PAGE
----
Ash Grunwald performs in Nanaimo in support of the Nanaimo Blues Society.

Unexpected success: Music takes Ash Grunwald to places he never imagined

NANAIMO – Verbal slap in the face puts musician on the right track.

It was a verbal slap in the face that would forever change the way Australian Ash Grunwald approached his music career.

“There are those little moments where somebody sits you down,” Grunwald said. “One guy sat me down and gave me that verbal slap in the face. He basically said, ‘Look, you can do this for a living if you want and you can travel the world and everything,’ and it really stayed with me.”

At the time Grunwald had recently begun his career as blues player and never gave any serious thought to the idea of performing anywhere outside  of Australia.

“Initially it wasn’t ever my dream,” Grunwald said. “I didn’t think it was possible at all.”

Since those words of encouragement more than a decade ago, Grunwald’s music has earned him various awards,  an appearance in a Hollywood movie, sent him tour with Jack Johnson and taken him all over the world.

On Sunday (Aug. 3) the Australian will be performing at the Nanaimo Entertainment Centre as part of the Blues Benefit Bash – one of the final stops on a lengthy North American tour that has seen him play to crowds as far east as New York City.  Throughout the tour, Grunwald’s wife and two children have accompanied him.

“That’s something that I have done differently in my career than how other people have done it,” Grunwald said. “If I am going to be away for more than a month I take my family with me.”

Since the early 2000s, Grunwald has released 11 albums. His first album, Introducing Ash Grunwald, features Dolphin Song, which is about an incident Grunwald had with a shark while surfing. The album would help Grunwald win the Best Emerging Talent Award and Male Vocalist of the Year Award at the Australian Blues Awards in 2003. More recently, Grunwald’s song Walking was featured in the movie Limitless, which starred Robert De Niro and Bradley Cooper.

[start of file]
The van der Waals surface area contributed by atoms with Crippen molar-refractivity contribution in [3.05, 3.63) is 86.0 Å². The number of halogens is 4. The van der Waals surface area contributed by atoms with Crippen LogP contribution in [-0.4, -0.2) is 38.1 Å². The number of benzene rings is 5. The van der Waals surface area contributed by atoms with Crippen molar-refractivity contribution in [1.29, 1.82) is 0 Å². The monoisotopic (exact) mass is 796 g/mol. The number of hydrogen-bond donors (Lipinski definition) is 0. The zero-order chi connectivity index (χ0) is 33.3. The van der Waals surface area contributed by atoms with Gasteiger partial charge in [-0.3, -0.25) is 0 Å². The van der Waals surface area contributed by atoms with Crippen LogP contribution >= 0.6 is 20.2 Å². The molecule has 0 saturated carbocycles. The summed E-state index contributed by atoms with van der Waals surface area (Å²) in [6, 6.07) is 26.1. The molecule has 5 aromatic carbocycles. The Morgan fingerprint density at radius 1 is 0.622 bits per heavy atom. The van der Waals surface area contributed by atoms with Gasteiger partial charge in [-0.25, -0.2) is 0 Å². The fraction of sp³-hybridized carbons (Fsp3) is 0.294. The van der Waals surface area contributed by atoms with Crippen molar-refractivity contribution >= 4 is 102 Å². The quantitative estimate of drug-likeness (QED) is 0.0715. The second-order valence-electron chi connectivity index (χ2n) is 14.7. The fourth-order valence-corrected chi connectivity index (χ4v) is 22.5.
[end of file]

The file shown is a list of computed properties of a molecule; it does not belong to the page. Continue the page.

“That was absolutely epic,” Grunwald recalled. “We knew it was in the movie, so when we went to the cinema and watched it and couldn’t believe the context that it was in. It was in the central montage scene where the whole plot changes.”

Grunwald’s lyrics touch on a wide range of subjects, such as the environmental challenges that Australia has been dealing with. The bluesman has used his music to speak out on fracking, which has become a heavily divided issue in his home country.

“Having the environment decimated sort of shook me and sprung me into action,” Grunwald. “I have written songs about that subject and that overwhelming feeling that a lot of us have that we’re ever increasingly being run by the corporate world and we’re being overtaken and that everyday people aren’t being represented anymore.”

Grunwald has been fortunate enough to perform throughout Europe, Asia and North America. He credits music for providing him and his family with the opportunities and experiences they’ve had.

“Normally for somebody from Australia to have their child walk up the Eiffel Tower or something, you have to be quite well off to do those things, but music has facilitated that for me. It’s crazy and I never expected any of it,” Grunwald said. “I wouldn’t have seen snow if it wasn’t for playing music.”

The show starts at 8 p.m. For tickets, please visit www.porttheatre.com or call 250-751-4321.

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